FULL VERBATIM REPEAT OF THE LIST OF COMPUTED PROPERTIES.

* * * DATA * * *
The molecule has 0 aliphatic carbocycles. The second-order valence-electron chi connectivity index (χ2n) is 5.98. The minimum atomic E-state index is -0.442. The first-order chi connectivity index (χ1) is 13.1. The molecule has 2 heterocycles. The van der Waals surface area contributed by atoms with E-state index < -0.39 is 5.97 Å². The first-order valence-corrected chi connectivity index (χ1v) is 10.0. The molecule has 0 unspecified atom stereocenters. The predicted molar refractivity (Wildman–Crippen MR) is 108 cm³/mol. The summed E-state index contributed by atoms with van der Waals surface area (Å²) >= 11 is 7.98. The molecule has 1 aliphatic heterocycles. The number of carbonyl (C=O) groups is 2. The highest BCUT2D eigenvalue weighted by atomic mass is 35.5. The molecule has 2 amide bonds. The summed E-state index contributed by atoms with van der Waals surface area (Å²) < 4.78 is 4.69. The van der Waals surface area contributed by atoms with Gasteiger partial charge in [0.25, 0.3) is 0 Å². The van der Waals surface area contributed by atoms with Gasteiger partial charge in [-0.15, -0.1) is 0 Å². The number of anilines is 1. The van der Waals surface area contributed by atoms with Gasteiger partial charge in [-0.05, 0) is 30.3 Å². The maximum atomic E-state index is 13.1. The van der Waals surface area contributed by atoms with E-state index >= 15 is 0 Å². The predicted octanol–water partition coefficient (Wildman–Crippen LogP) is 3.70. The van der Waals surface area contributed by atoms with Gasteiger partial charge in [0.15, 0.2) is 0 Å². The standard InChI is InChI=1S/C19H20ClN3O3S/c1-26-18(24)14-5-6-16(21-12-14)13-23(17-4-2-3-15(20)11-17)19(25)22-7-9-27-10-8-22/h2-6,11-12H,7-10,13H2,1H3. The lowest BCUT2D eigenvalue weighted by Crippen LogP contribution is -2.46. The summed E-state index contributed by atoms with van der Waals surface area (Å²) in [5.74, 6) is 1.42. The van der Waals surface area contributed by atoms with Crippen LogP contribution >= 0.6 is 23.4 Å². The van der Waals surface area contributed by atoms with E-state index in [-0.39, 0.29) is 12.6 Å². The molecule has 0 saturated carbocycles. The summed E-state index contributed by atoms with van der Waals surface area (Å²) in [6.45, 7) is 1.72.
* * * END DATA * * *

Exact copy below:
The molecule has 0 aliphatic carbocycles. The second-order valence-electron chi connectivity index (χ2n) is 5.98. The minimum atomic E-state index is -0.442. The first-order chi connectivity index (χ1) is 13.1. The molecule has 2 heterocycles. The van der Waals surface area contributed by atoms with E-state index < -0.39 is 5.97 Å². The first-order valence-corrected chi connectivity index (χ1v) is 10.0. The molecule has 0 unspecified atom stereocenters. The predicted molar refractivity (Wildman–Crippen MR) is 108 cm³/mol. The summed E-state index contributed by atoms with van der Waals surface area (Å²) >= 11 is 7.98. The molecule has 1 aliphatic heterocycles. The number of carbonyl (C=O) groups is 2. The highest BCUT2D eigenvalue weighted by atomic mass is 35.5. The molecule has 2 amide bonds. The summed E-state index contributed by atoms with van der Waals surface area (Å²) < 4.78 is 4.69. The van der Waals surface area contributed by atoms with Gasteiger partial charge in [0.25, 0.3) is 0 Å². The van der Waals surface area contributed by atoms with Gasteiger partial charge in [-0.15, -0.1) is 0 Å². The number of anilines is 1. The van der Waals surface area contributed by atoms with Gasteiger partial charge in [-0.05, 0) is 30.3 Å². The maximum atomic E-state index is 13.1. The van der Waals surface area contributed by atoms with E-state index >= 15 is 0 Å². The predicted octanol–water partition coefficient (Wildman–Crippen LogP) is 3.70. The van der Waals surface area contributed by atoms with Gasteiger partial charge in [0.15, 0.2) is 0 Å². The standard InChI is InChI=1S/C19H20ClN3O3S/c1-26-18(24)14-5-6-16(21-12-14)13-23(17-4-2-3-15(20)11-17)19(25)22-7-9-27-10-8-22/h2-6,11-12H,7-10,13H2,1H3. The lowest BCUT2D eigenvalue weighted by Crippen LogP contribution is -2.46. The summed E-state index contributed by atoms with van der Waals surface area (Å²) in [5.74, 6) is 1.42. The van der Waals surface area contributed by atoms with Crippen LogP contribution >= 0.6 is 23.4 Å². The van der Waals surface area contributed by atoms with E-state index in [-0.39, 0.29) is 12.6 Å². The molecule has 0 saturated carbocycles. The summed E-state index contributed by atoms with van der Waals surface area (Å²) in [6.45, 7) is 1.72.